The Twenty-First Sunday After Pentecost
A radio station once ran a contest in which the disc jockey invited listeners to tune in their station on their clock radios as their morning wake up call. “Just for fun,’ the announcer said, “When you wake up, call FM-106 and tell us the first words you said when you rolled out of bed. If you’re the third caller, you’ll win $106.”
The first morning, a cheerful disc jockey said, “Caller number three, what did you say when you rolled out of bed this morning?” A groggy voice answered, “Do I smell coffee burning?” Another day, a sleepy caller grumbled, “Damn, I’m late for work again!” And another day a woman caller said, “Honey, did I put the dog out last night?” A muffled voice cursed in the background and groused, “No, you didn’t.”
It was a funny and sometimes embarrassing contest and it commanded a growing audience. One morning, the third caller was a big surprise to the disc jockey. “Good morning, this is station FM-106. You’re on the air. What did you say when you rolled out of bed this morning?”
A voice with a distinct Bronx accent replied, “You want to know my first words in the morning?” The animated DJ said, “Yes, sir! Tell us what you said!”
The voice responded, “Shema, Yisrael Adanoi Eloheinu …Hear, O Israel, the Lord our God, the Lord is one. And you shall love the Lord your God with all your heart, and with all your soul, and with all your might.” There was a moment of confused silence. Then the radio announcer quickly went to a commercial. He was praying the “Shema,” the centerpiece of Jewish morning prayer.
A lawyer approached Jesus to put him to the test. “Teacher, which commandment in the law is the greatest.” Bear in mind that this lawyer was a Pharisee and his work as a lawyer involved the hearing of cases in the Temple that involved 613 distinct commandments that were included in the Torah. He wanted Jesus to select the one that out shadowed all the others—the greatest and most important one. That’s why this question is not such a simple one and why it is clear that the lawyer’s intentions are tainted.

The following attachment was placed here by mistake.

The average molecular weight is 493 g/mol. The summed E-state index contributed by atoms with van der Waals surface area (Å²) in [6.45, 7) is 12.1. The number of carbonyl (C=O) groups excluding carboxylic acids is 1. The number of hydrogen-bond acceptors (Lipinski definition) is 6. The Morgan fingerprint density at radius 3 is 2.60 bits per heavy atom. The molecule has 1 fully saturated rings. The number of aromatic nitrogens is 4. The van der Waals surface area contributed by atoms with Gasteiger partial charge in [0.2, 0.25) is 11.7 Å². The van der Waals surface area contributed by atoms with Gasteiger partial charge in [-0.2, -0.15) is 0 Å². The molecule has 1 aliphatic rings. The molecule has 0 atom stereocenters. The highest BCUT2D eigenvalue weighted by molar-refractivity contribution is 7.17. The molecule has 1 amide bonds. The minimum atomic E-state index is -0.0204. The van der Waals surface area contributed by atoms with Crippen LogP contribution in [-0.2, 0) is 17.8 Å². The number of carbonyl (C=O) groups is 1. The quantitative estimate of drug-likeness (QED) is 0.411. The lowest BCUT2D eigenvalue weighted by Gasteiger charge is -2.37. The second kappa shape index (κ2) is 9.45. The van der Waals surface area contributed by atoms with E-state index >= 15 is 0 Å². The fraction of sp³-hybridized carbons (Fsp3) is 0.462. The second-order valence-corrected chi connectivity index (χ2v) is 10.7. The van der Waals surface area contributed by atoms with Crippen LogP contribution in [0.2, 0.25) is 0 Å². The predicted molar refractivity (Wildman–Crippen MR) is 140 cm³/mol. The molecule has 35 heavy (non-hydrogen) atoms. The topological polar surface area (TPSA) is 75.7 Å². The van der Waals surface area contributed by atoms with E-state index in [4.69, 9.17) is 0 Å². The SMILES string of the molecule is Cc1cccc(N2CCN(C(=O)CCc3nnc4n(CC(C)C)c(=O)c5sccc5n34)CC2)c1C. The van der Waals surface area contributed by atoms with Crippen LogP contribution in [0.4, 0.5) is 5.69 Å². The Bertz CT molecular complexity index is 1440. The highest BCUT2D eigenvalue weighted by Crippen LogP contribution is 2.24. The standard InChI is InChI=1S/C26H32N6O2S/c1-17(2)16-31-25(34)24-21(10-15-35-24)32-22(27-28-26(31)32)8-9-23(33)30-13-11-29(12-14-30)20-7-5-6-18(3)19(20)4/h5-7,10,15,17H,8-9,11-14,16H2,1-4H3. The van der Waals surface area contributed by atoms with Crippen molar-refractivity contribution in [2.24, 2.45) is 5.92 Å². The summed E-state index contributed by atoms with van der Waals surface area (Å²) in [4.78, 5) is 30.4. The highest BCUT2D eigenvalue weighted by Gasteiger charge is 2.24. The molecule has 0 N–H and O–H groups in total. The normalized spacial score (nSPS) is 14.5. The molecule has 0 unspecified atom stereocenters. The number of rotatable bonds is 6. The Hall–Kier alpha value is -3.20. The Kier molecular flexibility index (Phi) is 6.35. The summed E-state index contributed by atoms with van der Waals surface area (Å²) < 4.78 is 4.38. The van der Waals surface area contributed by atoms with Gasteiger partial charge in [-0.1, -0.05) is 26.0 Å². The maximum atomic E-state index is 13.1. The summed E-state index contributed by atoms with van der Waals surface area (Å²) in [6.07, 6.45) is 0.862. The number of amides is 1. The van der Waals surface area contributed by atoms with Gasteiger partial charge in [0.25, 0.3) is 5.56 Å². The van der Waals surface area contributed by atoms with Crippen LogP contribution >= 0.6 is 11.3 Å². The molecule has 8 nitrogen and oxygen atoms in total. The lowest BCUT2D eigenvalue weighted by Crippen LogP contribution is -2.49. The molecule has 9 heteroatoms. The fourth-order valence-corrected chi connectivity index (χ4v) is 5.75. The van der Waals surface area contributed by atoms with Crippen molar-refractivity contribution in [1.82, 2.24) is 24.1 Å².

Now debate in the time of Jesus—especially around religious questions—was a very popular pastime. The Jews loved to dispute and they loved contradictions. They also loved ambiguity. The story goes that two men went to their rabbi with a dispute. One says, “This man bought a chicken from me. He should pay for it, isn’t that right, Rabbi?” The rabbi answers, “Yes, of course, you are right.” The second man says, “Yes, Rabbi, I bought the chicken from him but I did pay him and I should not have to pay him again. Isn’t that right, Rabbi?” The rabbi answers, “Yes, of course, you are right.”
The rabbi’s wife overhears this conversation and says to her husband, “Don’t be ridiculous. Certainly both men cannot be right.” The rabbi turns to his wife and replies, “Ah, yes, you are right too!” Gee, he could almost have been an Episcopalian!
For Jesus, though, there was no hesitation in answering the question. As a Jew he would have thought first of this keystone of Jewish life and thought. Every morning and every evening, one mantra would have passed through his lips. Shema Yisrael..”Hear, O Israel: The Lord is our Go, the Lord alone.” Every Sabbath service he attended would have begun with it. The Shema had been embedded in his consciousness from his childhood. It is the “creed” that has been called Judaism’s greatest gift to the religious thought of mankind.
My question to the answer Jesus gives us is what has happened to God’s commandment to love our neighbor as ourself? And Jesus was very clear that our neighbor is not just the people next store or our friends. We need not search too hard to see the vilification of marginalized groups: African-Americans, Latinos, Asians, Native Americans, Muslims, Shiites, Lesbian, Gay and Transgender people, the differently abled, Veterans, the frail elderly, those who live with mental illnesses or are overweight…the list goes on. Where is God’s commandment to love in that kind of denigration that has raised its ugly head in society?
Hatred is not an innate characteristic. Nobody is born with a “hate gene.” We are, all of us, made in the image of God who is Love. Hatred is learned. One of my favorite adages from the field of behavioral science is this: What we live with we learn; what we learn we practice; what we practice, we become.”
“So, tell us, Rabbi, which is the greatest commandment?” And Jesus answered: “You shall love the Lord your God with all your heart, and with all your soul, and with all your mind. You shall love your neighbor as yourself.” Joining treatment of neighbors with relationship to God is integral to faith since God’s love is worked out through our dealing with others.
We pray, gracious and unconditionally loving God, that you would write those commandments on the hearts of all people so that we will never give credence to those piercing words of *Jonathan Swift: “We have just enough religion to make us hate; but not enough to make us love one another.”
*Jonathan Swift, Anglo-Irish essayist, satirist, poet and priest who became Dean of St. Patrick’s Cathedral. Dublin.